Digital Citizenship/Primary/Digital Literacy- Online research
ManyAnswers – this service uses the questions that students frequently ask through AnyQuestions and gives a clear explanation of how you might search for an answer. Look here to see anyone has asked your question before.
Choose a topic or question and compare results from various content sources. Try a few different topics to see what the strengths of each resource are.
- DigitalNZ for New Zealand content. Use the filters to narrow down your search.
- Encyclopaedia Britannica Online School Edition PreK-12 through Epic for general multimedia encyclopaedia content. A fantastic resource for readers at all levels. Your school should have a password or contact firstname.lastname@example.org to find out what it is.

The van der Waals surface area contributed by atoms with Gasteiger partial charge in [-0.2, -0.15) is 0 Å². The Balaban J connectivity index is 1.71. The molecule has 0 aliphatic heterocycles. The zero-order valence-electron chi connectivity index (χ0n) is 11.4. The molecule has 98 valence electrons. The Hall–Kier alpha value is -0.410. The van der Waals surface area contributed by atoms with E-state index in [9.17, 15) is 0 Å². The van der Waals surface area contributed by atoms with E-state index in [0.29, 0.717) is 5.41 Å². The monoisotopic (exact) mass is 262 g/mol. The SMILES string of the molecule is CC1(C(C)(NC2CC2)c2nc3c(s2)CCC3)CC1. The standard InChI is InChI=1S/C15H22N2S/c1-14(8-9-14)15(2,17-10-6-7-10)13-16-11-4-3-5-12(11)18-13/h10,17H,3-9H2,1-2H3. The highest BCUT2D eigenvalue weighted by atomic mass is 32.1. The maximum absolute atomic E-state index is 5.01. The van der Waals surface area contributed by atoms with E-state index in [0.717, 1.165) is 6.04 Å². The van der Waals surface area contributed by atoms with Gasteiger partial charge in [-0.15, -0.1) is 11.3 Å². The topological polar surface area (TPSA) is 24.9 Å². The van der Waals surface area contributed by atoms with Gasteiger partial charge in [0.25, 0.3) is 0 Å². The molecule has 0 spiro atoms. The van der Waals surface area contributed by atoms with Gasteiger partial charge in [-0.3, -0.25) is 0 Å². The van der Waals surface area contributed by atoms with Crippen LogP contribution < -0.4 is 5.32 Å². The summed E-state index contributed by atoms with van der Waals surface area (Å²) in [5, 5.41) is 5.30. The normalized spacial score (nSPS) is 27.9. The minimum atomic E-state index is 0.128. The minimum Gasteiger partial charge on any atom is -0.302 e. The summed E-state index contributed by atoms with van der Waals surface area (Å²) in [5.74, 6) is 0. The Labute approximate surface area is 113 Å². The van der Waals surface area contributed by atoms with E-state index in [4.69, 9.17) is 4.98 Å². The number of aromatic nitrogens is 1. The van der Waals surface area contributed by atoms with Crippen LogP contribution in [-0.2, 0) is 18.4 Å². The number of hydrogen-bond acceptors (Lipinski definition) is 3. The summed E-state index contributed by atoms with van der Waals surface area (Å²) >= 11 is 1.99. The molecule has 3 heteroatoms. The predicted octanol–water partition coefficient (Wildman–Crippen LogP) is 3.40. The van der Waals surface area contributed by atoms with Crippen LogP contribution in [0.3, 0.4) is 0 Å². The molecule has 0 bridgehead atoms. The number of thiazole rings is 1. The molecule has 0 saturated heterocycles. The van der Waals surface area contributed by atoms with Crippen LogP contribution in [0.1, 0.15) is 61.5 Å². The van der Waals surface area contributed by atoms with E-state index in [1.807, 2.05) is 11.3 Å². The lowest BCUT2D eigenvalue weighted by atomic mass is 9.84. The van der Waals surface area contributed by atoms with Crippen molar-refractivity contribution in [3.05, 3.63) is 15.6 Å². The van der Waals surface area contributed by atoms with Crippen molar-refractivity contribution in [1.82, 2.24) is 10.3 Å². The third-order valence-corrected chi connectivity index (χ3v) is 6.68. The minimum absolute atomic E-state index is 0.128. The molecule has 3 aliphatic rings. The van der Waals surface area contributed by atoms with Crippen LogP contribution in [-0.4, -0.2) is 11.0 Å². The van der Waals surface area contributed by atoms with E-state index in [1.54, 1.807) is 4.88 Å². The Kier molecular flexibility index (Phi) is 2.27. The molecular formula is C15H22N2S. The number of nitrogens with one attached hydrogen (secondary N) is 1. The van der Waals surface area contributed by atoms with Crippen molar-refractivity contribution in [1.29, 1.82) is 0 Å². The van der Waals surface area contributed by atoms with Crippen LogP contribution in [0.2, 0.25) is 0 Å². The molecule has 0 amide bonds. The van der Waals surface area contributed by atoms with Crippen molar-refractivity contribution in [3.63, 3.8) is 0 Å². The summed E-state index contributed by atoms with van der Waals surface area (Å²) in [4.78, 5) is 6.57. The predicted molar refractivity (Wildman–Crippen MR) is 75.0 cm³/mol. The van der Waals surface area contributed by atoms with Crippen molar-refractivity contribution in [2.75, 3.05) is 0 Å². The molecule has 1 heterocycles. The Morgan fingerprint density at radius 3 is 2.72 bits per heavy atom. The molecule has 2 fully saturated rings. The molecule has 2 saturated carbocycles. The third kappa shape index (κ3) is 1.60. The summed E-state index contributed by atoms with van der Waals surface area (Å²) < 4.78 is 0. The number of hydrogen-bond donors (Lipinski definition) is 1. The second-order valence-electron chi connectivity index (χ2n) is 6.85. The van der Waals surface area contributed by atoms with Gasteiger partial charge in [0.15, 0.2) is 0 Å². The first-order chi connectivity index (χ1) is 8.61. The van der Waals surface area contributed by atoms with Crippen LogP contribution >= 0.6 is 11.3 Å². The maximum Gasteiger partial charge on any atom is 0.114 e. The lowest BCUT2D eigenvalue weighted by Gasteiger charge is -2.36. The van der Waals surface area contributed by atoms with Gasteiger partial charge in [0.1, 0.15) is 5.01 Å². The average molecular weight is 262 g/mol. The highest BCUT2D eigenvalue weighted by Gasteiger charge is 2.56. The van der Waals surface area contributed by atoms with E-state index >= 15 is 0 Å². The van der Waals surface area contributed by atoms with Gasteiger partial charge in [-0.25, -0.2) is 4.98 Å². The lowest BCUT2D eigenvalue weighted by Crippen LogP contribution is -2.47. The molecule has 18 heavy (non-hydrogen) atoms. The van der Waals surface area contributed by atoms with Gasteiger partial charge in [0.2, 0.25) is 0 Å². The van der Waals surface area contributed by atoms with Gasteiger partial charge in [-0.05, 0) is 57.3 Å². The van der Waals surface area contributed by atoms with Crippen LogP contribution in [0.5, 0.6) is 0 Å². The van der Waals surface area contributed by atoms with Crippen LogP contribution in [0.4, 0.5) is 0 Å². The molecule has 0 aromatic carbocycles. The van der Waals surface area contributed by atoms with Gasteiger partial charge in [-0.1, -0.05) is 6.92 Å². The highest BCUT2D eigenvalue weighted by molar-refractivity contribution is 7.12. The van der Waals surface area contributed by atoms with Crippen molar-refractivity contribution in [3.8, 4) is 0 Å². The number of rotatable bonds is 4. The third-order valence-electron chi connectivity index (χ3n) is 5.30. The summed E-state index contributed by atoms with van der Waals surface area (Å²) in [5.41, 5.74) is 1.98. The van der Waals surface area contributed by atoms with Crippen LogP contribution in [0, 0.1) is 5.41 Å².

- Google searching – use the “search tips for kids” poster
- Compare google results to those from a search engine for kids like KidRex or Dogpile where you find results from across other search engines
- Search the school or public library catalogue – does it recommend websites? Are there any books that provide the kind of information you need? Does it contain links to other information sources?
Create a venn diagram, or similar, showing the similarities and differences between two different information sources.
What does the perfect online or physical library look like? What does it need for me to be able to find out anything I need?
For older students - Create a ‘Google A Day’ challenge for your classmates or an entry for ‘ManyAnswers’. Start with a question and tease it out, then show the best way to find the answer.
Keep building on this with different resources and topics.
Make sure you also visit the section on copyright and plagiarism to find links to help with teaching note-taking and referencing and the section on critical thinking with ideas for teaching students to think critically about the information they have found.
Esther Casey - National Library of New Zealand